Recently I obtained a few emails which shed even more light on the already unbelievable injustice worked upon the Skid Row Neighborhood Council Formation Committee by CD14 rep José Huizar. As has already been widely reported he unilaterally imposed online voting less than two weeks before the election. He did this in the face of explicit testimony that homeless residents would be irremediably disadvantaged by their relative lack of access to the Internet, a problem known as the digital divide.
He also ignored the serious problem that allowing online voting automatically registered more than 1,000 voters who could reasonably be expected to vote against the SRNC formation effort.1 These 1,000 voters obviously determined the outcome of the election given that, according to Gale Holland of the LA Times, there were 1,398 online ballots cast and 807 were cast against the SRNC.
Now, in addition to these trangressions, newly obtained emails reveal the fact that homeless people without adequate documentation were forbidden from voting online. Also, even non-homeless people, even people as powerful as Carol Schatz and Scott Gray,2 who did have adequate documentation had trouble registering to vote online and were assisted on an individual basis by Department of Neighborhood Empowerment staffers Stephen Box and Mike Fong. How much more difficult, then, was it for homeless people who weren’t on a first name basis with City staff, to register?
But in preparation for mocking the arrogant rich white supremacists who turned out at every meeting about the SRNC to bumble their whiny way through their idiotic decontextualized lies about “outreach” and “voter participation” and “united Downtown” and fucking “inadequate notification,” I listened to a recording of the March 22 meeting of the Rules and Elections Committee, which sickened me to the point that I lost any taste for making jokes about any of this.1 Huizar’s behavior is not funny, and I’m in no state of mind to make fun.2 He is a horrible person.3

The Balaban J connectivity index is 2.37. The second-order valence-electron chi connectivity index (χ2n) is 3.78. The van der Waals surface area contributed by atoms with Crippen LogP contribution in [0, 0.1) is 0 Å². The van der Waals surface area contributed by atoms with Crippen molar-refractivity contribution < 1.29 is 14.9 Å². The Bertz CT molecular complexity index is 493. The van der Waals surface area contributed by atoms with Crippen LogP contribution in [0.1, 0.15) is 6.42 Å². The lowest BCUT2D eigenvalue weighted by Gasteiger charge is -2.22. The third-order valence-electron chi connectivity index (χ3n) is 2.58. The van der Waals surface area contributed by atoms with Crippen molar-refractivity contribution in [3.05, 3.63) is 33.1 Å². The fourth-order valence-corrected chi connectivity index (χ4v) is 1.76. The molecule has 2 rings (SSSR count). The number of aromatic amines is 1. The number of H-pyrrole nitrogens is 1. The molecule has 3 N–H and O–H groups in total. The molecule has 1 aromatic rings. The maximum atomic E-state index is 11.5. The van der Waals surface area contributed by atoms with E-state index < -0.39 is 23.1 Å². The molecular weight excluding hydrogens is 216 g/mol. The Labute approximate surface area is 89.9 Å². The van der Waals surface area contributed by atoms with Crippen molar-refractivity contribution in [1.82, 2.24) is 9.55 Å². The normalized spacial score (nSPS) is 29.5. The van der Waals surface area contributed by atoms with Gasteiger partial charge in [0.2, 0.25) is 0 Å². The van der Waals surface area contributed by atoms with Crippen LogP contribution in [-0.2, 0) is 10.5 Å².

In particular, here’s what I learned. Much of this information has been published before, but as far as I can tell, not all of it has:
Huizar decided to change the rules for the SRNC formation election to allow online voting. The change took place merely two weeks before voting began, even though he almost certainly had his mind made up weeks if not months earlier. If he had implemented the decision when he had made it at least there would have been time for the SRNC proponents to address this dispositive change in the rules.
He did this in the face of explicit testimony that online voting would disadvantage homeless people, who have extremely limited internet access. Even worse, he knew that the online voting system to be used by the Department of Neighborhood Empowerment would preregister more than 1000 DLANC and HCNC voters from 2016, thereby overwhelming any online voters that the SRNC-FC might manage to register in two weeks and thus dooming any SRNC-FC online registration effort to irrelevance.
Huizar made this change unilaterally. It’s true that it was passed by the Rules and Elections Committee and then by the full Council, but if you listen to the recording.4 You will hear Huizar reading out his proposal and Herb Wesson pronouncing it adopted with neither discussion nor a vote.
Huizar ignored all the warnings he heard against allowing online voting with respect to the SRNC, but he took them all into account for other NC elections by stating explicitly that SRNC would be the only election to use online voting until further notice. This proves yet again that as far as the City of Los Angeles is concerned, rules do not apply to poor people. They’re not usually this overt about it, though.
Somehow Huizar allowed multiple polling locations distributed widely in both space and time. He did this in the face of Grayce Liu’s explicit statement that one polling place open for four hours is absolutely standard in NC elections. Again, Huizar unilaterally changed the rules for Skid Row.